DRIVING INSTRUCTOR Mark Harris was forced to take on the legal system to gain access to his three daughters. He has made 132 appearances in court.
His increasing frustration has convinced him that direct action is the only way of getting his voice heard. He started picketing the homes of family court judges three years ago.
"I was at my 104th court hearing and I couldn't believe the judge's attitude, " he says. "She wasn't listening, she was supporting the mother regardless. I just thought I had to do something."
Today Harris finally enjoys contact with his children and his eldest daughter recently came to live with him in Plymouth. He fervently believes that the legal system is unfairly loaded against fathers battling to maintain a relationship with their children.
"There needs to be a legal presumption of contact for the father, " he says. "Mum can bring a new boyfriend into the house each week if she wants. They could be anyone, even a paedophile. No one knows, no one cares. Dad's the only person in the world who's not presumed fit to see his children.
"My experience of the legal system makes me convinced it's a corrupt industry. I've waved placards outside the homes of these judges. They live in palaces. That's why they do it. There's a whole industry of barristers, solicitors and child psychiatrists carving a fortune out of our misery."
And mud sticks. Fathers who are prevented from seeing their children in hearings that are held under a cloak of secrecy find that many people take the view that there must be a reason for contact to be withheld by the authorities.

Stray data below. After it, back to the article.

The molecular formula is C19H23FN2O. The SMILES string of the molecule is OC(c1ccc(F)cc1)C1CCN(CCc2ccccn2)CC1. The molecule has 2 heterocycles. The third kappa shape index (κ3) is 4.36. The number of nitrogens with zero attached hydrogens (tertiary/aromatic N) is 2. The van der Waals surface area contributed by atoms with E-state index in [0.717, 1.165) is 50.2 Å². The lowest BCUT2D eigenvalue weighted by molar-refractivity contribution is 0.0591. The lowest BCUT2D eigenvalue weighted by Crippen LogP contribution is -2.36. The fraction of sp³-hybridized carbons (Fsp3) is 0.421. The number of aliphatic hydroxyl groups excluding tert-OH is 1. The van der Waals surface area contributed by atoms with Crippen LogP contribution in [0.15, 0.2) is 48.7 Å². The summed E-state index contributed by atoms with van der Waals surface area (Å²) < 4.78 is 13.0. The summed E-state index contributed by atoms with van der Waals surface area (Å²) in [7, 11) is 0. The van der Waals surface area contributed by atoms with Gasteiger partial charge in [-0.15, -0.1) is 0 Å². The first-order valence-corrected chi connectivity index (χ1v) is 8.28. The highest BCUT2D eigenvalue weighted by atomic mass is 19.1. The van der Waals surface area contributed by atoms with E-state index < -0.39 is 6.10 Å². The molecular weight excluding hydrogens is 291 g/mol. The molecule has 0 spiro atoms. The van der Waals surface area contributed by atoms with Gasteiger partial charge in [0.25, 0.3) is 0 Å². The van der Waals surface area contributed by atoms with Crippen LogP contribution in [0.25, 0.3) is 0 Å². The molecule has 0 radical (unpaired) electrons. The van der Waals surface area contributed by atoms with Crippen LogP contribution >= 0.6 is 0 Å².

"People assume there must be a problem with the fathers, " says Harris, "that there must be something more behind it, but there's not. It's too ridiculous for words. What passes for justice in a family court has to be seen to be believed."
O'Connor agrees that the current legal set-up does nothing to help. "If divorce is a burning house, then going to the family court is like emptying a plane-load of napalm on the situation."
Southampton barrister Michael Cox is no stranger to the machinations of the law, yet when his first marriage broke up and he was fighting for access to his three sons he found the very legal system in which he earns his living merely made the situation worse.
"My case was fairly typical: Mum was very bitter. I wanted to remain close to my children and the only weapon she could enforce against me was to withhold contact and she did so with gusto. The crux of the system is what's in the best interests of the child.
The system is by its very nature adversarial - appropriate in corporate law, but it has no place in families. It's not in the best interests of a child for each party to have to dig the dirt on the other, to denigrate and besmirch the efforts of the other parent. I say to fathers embarking on this process now - as the law stands, you're going to get shafted."
The commonality of experience between men of all ages and backgrounds has been a powerful recruitment tool for F4J. Hundreds of fathers, as well as grandparents who are denied access, are joining the movement each month.
THIS FRIDAY'S demonstration is being planned with military precision. O'Connor is prepared to give only limited information.
Hundreds of members will descend on a secret location in London and many are prepared to be arrested. There is likely, says O'Connor, to be an "almighty ruckus". It will be followed by another demonstration in Glasgow on Father's Day.
"The fact that people are willing to be hauled off to prison is testament to the strength of feeling out there. It's bloody heartbreaking stuff. We get people ringing up bereft because they can't see their grandchildren; fathers who haven't seen their kids in years. We're trying to make the injustice visible because the suffering is so great, " says O'Connor.
For Michael Cox, involvement in the effort to change a legal system he believes to be unjust is a matter of duty.
"I'm doing this for my sons. They'll be fathers one day and I don't want them to suffer like I did. Women didn't get the vote by asking nicely. You have to make waves.
I don't intend to get arrested on Friday but if push comes to shove, then so be it."
For more information log on to www. fathers-4-justice. org